The R 101 was one of the largest lighter-than-air airships ever created. The ship was still about a year away from its maiden flight when this popular survey was published in the Illustrated London News on March 29, 1929--unfortunately this flight would also be its last, finding disaster over France on October 5, 1930. The airship was 777' long, 140' high, and had a volume of about 5 million cubic feet, and operated with a crew of 42--a big object.
This great cutaway by the prolific S. Clatworthy appeared in the March 1941 issue of Popular Mechanics. It illustrates a section of the Vickers Wellington light bomber--a 6-man, 6'4 long and 86' wide medium distance aircraft that saw service from the mid-1930's and served with distinction throughout the entire duration of WWII. It is an unusual view through the plane, an oblique but nearly straight-down view showing the position of members of the crew and most especially the bombardier.
Here's a very nice presentation of the (Mark IX) bombsight shown in the inset of the cutaway, this from the Glenn's Museum site, here: http://www.glennsmuseum.com/bombsights/pics/mark_ix_side.jpg
"The British-designed RAF Mark IX bombsight was first introduced in 1939. It was used on Canadian and Great Britain planes in World War II: in particular Lancaster, Wellington and Sterling bombers, and Mosquitos, Beauforts and Beaufighters fighters. This was an early preset vector bombsight that involved squinting through wires that had to be manually set based on aircraft speed, altitude and bombload. The sight lacked tactical flexibility as it had to be manually adjusted if any of the parameters changed."
A nice image of a Wellington on the cover of Popular Science this same year (1940), here: http://www.popsci.com/archive-viewer?id=oScDAAAAMBAJ&pg=0&query
Yesterday I posted a lovely octahedron map showing intercontiental air routes in 1956 (here). Today, looking in LIFE magazine for some images and a story about U.S. GI's being exposed to nuclear blast tests I bumped into this unusual two-and-a-half dimension map showing domestic air routes of American Airlines (November, 1951). The national service areas are chunked-up, given some enormous height, not making things very comfortable-looking for the Pacific W and northern Mid-West, and almost the entire South. I guess the question would be, were the service areas heightened, or the rest of the world lowered?
The first transcontinental flight competition called for crossing the country in 30 days (for a $50k prize) and was accomplished in 1911. By 1933 the fist transcontinental through-flight (a one-day, not-overnight flight) occurred just 22 years later in 1933; only 5 years before this map was made was the first 1-stop service (1946), which is one reason why there are so many intermittent stops; it would be another two years (1953) for there to be non-stop service. The of course the not-slow explosion of competing airlines and flights.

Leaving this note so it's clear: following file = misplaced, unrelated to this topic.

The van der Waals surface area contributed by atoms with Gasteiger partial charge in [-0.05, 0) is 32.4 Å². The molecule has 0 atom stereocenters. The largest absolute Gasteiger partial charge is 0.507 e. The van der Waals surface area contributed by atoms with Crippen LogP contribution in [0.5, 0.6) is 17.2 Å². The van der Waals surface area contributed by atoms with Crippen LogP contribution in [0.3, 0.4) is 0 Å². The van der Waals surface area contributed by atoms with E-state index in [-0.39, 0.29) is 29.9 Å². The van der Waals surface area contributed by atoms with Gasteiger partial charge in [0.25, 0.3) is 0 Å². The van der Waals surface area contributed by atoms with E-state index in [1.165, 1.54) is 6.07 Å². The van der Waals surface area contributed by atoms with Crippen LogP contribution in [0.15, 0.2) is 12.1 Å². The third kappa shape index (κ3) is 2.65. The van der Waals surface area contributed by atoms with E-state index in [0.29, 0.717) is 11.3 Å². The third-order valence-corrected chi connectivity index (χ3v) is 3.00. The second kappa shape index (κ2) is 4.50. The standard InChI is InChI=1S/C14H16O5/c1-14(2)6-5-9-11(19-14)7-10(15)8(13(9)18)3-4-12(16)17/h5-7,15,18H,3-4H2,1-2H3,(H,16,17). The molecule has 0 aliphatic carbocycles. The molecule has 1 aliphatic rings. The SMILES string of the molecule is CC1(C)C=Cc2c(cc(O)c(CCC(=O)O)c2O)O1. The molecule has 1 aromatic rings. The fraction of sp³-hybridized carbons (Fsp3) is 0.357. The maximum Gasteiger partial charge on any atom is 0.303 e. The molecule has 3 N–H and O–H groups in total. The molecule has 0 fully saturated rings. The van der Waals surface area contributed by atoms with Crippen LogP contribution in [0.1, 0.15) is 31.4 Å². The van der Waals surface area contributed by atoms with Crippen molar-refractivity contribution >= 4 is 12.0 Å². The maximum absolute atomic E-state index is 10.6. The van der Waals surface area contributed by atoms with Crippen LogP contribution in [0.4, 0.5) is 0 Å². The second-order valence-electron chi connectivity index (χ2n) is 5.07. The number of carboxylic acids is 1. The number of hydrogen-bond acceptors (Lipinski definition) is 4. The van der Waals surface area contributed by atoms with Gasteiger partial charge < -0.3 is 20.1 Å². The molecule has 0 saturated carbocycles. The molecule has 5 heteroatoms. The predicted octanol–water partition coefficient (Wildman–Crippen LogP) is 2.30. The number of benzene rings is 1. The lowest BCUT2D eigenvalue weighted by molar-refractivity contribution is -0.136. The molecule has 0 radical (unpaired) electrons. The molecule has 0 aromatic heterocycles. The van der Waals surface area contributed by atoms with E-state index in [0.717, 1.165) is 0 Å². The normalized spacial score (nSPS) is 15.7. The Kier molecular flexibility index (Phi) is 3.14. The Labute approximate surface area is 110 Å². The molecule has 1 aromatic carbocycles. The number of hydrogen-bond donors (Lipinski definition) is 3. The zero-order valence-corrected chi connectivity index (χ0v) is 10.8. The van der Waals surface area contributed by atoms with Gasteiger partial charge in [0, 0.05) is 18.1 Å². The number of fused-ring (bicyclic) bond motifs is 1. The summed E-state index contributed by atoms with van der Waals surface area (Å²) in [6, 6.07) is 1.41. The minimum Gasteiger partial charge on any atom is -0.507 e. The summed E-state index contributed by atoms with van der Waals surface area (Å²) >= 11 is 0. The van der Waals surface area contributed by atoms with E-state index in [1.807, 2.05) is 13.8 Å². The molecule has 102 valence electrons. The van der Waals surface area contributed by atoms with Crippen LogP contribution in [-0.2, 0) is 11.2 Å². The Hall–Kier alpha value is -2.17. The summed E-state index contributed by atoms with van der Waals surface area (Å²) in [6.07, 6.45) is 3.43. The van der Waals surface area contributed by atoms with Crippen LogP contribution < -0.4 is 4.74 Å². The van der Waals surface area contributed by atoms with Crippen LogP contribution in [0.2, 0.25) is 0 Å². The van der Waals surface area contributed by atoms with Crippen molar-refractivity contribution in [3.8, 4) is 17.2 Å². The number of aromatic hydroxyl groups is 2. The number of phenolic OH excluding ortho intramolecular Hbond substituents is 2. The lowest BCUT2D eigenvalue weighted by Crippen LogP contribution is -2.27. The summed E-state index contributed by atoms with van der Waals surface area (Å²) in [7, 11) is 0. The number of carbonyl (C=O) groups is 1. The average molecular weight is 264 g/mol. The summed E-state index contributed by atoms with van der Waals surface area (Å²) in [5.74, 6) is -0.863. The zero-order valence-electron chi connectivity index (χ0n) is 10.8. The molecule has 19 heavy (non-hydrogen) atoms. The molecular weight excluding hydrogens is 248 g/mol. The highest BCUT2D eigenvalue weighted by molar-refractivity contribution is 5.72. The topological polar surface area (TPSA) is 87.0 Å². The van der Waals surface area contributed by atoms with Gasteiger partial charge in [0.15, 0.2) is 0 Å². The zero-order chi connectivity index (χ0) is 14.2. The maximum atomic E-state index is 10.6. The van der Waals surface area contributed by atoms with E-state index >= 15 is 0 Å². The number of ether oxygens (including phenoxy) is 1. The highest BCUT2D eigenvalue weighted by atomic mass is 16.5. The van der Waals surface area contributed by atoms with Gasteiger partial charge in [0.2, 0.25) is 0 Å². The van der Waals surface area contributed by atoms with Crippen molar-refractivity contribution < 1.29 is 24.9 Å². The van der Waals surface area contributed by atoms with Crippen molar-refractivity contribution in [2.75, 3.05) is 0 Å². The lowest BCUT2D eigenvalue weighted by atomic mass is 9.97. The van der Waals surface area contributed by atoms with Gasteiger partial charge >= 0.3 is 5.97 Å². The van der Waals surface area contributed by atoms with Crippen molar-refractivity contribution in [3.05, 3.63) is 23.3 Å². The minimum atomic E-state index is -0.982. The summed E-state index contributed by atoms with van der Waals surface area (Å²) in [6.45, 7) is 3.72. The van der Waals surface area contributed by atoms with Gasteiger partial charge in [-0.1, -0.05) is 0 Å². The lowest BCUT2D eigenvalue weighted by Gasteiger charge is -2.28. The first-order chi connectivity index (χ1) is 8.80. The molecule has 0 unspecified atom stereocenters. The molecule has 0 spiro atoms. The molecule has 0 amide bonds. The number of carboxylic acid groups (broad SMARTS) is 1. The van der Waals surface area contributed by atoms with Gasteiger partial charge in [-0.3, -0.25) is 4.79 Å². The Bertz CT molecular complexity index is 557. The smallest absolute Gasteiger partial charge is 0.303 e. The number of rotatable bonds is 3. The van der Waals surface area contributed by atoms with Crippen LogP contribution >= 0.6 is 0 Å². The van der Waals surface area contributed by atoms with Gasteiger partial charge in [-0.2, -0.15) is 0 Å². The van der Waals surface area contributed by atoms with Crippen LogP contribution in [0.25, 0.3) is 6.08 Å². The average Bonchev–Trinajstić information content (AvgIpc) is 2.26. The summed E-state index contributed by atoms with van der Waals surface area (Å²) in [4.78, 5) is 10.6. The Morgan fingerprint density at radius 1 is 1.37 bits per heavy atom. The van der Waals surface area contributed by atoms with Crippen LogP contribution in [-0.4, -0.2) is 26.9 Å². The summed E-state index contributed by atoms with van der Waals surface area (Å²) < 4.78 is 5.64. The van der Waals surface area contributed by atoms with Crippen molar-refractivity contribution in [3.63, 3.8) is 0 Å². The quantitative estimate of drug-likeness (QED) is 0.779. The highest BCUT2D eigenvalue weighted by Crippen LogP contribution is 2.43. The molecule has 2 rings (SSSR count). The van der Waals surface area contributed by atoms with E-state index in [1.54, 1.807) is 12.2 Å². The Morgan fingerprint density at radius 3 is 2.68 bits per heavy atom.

It is interesting to recall that the first transcontinental railroad for the U.S. was in 1869, and the first European transcontinental railroad was 14 years before that (in 1855), thus getting people across the country and continent 80 and then nearly 100 years ago. On the other hand ,the first trans-Australian RR was completed in 1917--that was east-west. North-south is a different issue for Australia, which has been an historically very highly difficult crossing., In any event that line was not completed until 2004. All things considered, I think, this transcontinental air business was extremely successful and fast, coming less than 50 years after the first Wright powered flight.
In the world of the history of heavy, nothing quite spells it so correctly in typography than some of the German entries in the 1920's. Big, thick letters, jumbo arms and legs with little breathing space, and no design to get in the way of letting gravity do its work, and place often on jet-black backgrounds, these alphabets are a perfect answer to the weight of the decade.
Here is a good example of mid-heaviness, expressed in type and in a map and the overall design. This is an ad onthe front cover of ZFM Zeitschrift fuer Flugtechhnik und Motorluftschiffahrt (14 April 1926) and for the leaving-the-ground aspect of the journal the design work couldn't be much heavier.
This air travel ad posts the Dornier-Wal seaplane, the "Bridge of the Continents", getting you across the Atlantic to South America in 35 hours. (The Dornier -Wal was a flying boat, a metal monoplane with above-the-wing twin engines and a maximum speed of about 180km/hr, which means I guess that the aircraft was making on average about 90mph on its trip across the Atlantic.) And the ad--well the ad is bold, and slightly spartan, and still very heavy for the amount of blank space in it.
One of the great dreams of early modern flight was to get across the Atlantic. In the decade+ before the first non-stop transatlantic crossing many plans were presented for making it across the Atlantic with stops. The problem of course was where the "stopping" would take place. Popular Mechanics presented two of these ideas in 1925: one was the floating airport, a series of four 1200' long and 250' wide aviation harbors on the high seas, four of which would be necessary to get aircraft across the ocean. The other were aerial sky harbors, with zeppelins outfitted as aircraft carriers in the clouds.